“I don’t know,” I answered.
Most days I didn’t feel like I had a very inspired response to my dad’s daily question of, “How did you help someone today?” For the past year, my endless routine of school, soccer, home—repeat—had begun to make me feel like I was going through my day with no purpose, and this was reflected in my answers. But today, as I thought about my dad’s question, I realized that helping someone doesn’t always have to mean picking up trash or holding the door.
I remembered a story that a Christian Scientist, who’d come to speak to our school, had told about what she’d done when her house was in the middle of one of the biggest wildfires in California. She shared how she prayed for others over herself. She also said that, after the fire, she received calls from Churches of Christ, Scientist, around the world whose members had prayed for her and her family, and how they’d been protected—and so had their house. This story stuck with me, because instead of praying for herself or her home, the speaker had prayed for others affected by the fires instead.
Being so busy made me feel like I was going through my day with no purpose.
I’d always assumed that the only way I could help others was by doing tangible things like helping someone carry something that was too heavy to carry alone or picking something up that one of my classmates dropped in the hall. But as I reflected on what the speaker had shared with us, I realized that I could also help people as much, or even more, by including them in my prayers.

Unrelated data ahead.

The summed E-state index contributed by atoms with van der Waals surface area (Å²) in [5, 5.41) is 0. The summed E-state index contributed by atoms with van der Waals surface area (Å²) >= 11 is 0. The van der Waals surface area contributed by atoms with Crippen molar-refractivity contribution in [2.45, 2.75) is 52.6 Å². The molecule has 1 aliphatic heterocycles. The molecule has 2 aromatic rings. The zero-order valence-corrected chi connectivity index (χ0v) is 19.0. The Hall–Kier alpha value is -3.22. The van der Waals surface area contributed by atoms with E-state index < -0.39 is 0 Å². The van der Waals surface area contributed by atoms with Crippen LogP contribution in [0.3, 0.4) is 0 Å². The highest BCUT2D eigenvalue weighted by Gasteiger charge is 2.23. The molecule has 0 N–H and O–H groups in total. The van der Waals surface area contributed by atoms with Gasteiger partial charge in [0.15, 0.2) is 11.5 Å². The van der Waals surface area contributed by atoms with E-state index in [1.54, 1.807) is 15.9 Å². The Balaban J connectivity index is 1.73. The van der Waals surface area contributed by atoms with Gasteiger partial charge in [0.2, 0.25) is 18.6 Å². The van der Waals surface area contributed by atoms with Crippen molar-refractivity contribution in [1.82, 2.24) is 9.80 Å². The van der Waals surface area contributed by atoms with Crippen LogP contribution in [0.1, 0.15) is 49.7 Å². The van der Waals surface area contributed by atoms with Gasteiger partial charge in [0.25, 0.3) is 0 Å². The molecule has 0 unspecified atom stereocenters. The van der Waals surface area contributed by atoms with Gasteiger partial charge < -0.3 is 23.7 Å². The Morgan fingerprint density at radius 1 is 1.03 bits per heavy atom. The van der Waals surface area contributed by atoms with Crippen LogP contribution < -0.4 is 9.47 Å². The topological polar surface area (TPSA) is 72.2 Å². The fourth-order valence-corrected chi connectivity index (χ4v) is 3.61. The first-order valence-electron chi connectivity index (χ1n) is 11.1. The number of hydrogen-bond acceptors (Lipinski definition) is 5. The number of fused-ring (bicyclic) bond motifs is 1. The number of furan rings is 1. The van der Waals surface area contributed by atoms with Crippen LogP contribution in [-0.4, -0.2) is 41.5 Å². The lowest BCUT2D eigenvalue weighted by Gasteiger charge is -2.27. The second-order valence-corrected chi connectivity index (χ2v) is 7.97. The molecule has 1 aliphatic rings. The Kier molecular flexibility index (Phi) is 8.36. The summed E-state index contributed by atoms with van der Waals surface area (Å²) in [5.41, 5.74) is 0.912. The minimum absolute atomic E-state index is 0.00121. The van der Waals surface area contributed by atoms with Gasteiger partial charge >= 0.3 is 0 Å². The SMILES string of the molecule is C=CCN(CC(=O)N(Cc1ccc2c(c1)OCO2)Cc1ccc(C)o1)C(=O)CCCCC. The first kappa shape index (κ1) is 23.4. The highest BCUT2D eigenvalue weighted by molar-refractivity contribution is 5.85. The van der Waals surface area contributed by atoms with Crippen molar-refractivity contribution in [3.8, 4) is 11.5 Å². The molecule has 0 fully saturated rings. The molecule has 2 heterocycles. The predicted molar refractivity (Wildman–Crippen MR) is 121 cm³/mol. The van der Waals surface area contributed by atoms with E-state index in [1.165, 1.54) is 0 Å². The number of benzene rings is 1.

The first place where I put this change of thought into action was in Sunday School. In the past, when we’d prayed silently together during the opening portion of Sunday School, I’d always struggled to figure out what to pray about, and I often felt like I didn’t think about anything useful during that time. Now, instead of being at a loss for something to pray about, I knew what to do. I started giving gratitude to God for my family and for the people in my school and in my church. Rather than praying about my own needs, I found myself thinking about my friends, family, and more, and letting God show me how I could love them better or see them more spiritually.
The feeling that I was stuck in a routine vanished, and now I’m grateful every day for opportunities to help others through prayer.
I also took this new approach into my soccer practices. That spring was my first high school soccer season, and it was proving to be difficult. I had already tried praying about how things could get better—how I could run faster or be more in shape. But now I started focusing on our whole team. During hard drills or hot games, I prayed by giving gratitude for my teammates and acknowledging that our strength and ability were qualities from God, so they had to be enough. This got me out of a mindset of praying from a standpoint of lack. I began being thankful for all the good from God that I knew I already had, since God’s goodness is ever present. And instead of wishing to be a better player, I gave gratitude for all the ways I was expressing God.
Praying for others also had a powerful effect on me. I began to notice, and feel grateful for, the good in my life and to feel more of a sense of purpose. The feeling that I was stuck in the dull repetition of a routine vanished, and now I’m grateful every day for opportunities to help others in the most powerful way I know how: through prayer.